WebRTC makes Social API even more social

Mozilla

WebRTC is a powerful new tool that enables web app developers to include real-time video calling and data sharing capabilities in their products.  While many of us are excited about WebRTC because it will enable several cool gaming applications and improve the performance and availability of video conferencing apps, WebRTC is proving to be a great tool for social apps.  Sometimes when you’re chatting with a friend, you just want to click on their name and see and talk with them in real-time.  Imagine being able to do that without any glitches or hassles, and then while talking with them, easily share almost anything on your computer or device: vacation photos, memorable videos – or even just a link to a news story you thought they might be interested in – simply by dragging the item into your video chat window.

This has become a reality.  We’ve created a demo that combines our Social API and WebRTC.  You can talk and share in real-time, while chatting, as if your friend were in the same room.  Take a look at the video above, where our Chief of Innovation, Todd Simpson, runs you through some of these cool future features.

getUserMedia allows a developer to capture the user’s camera and microphone data (with the user’s permission) easily.  It was actually pretty complicated for a browser to capture camera or microphone data before getUserMedia.  Expect to see browser apps that can capture and readily manipulate camera data (think Instagram) popping up as this new technology takes off.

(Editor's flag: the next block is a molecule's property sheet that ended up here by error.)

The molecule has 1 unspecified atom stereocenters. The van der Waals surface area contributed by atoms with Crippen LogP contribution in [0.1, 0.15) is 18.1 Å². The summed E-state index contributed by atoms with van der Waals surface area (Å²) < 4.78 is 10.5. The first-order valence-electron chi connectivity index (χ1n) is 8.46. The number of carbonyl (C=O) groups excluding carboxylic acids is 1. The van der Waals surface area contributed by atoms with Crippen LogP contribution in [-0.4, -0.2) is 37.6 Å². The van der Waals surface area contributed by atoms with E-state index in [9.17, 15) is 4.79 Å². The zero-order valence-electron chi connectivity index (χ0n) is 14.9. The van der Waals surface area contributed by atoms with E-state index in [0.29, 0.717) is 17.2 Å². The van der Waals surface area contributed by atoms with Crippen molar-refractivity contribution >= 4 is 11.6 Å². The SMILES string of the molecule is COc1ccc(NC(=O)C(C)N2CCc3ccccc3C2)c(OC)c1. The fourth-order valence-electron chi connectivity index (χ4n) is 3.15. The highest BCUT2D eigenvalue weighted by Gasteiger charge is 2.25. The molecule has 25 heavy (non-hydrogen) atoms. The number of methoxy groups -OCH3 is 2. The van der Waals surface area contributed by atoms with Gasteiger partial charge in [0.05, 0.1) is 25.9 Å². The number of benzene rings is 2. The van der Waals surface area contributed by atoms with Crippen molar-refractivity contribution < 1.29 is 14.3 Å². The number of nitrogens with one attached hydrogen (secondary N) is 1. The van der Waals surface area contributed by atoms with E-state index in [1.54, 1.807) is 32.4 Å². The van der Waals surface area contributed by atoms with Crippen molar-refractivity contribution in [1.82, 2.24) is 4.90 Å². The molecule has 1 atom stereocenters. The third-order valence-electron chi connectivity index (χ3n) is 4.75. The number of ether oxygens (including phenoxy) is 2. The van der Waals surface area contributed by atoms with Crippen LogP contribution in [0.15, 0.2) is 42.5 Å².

PeerConnection enables the audio and video calling.  It is secure, hassle-free, and peer-to-peer.  This means you can expect high quality, low delay, encrypted calls from one WebRTC browser to another.  This is also something that was incredibly difficult for a browser to do until now.  Prior to WebRTC, video calling applications were either stand-alone, isolated apps (like Skype) or browser plug-ins which lacked the tight connection to the browser internals to guarantee a good quality call.

We share data in WebRTC using DataChannels, which Mozilla is the first to implement.  DataChannels is a powerful component of WebRTC that can be used by itself or combined with an audio/video chat to send almost any data that the browser can access.

Please have a look at our demo video, which shows some of ways you can combine these WebRTC components. We currently support basic person-to-person video calling and data channels in Firefox Beta but it has to be turned on in about:config. Check out this post on Hacks if you’re interested in finding out how to do this and for more information about developing apps using WebRTC.  As always Bug reports are highly appreciated. Please file them on Bugzilla under “Product:Core”, “Component:WebRTC”.   We plan to add support for video conferencing apps, faster call connection, and additional audio/video options, so stay tuned for more on this.

We hope you’re as excited as we are to start seeing some of the awesomeness that WebRTC has to offer the Web.

Maire Reavy, Product Lead, Firefox Platform Media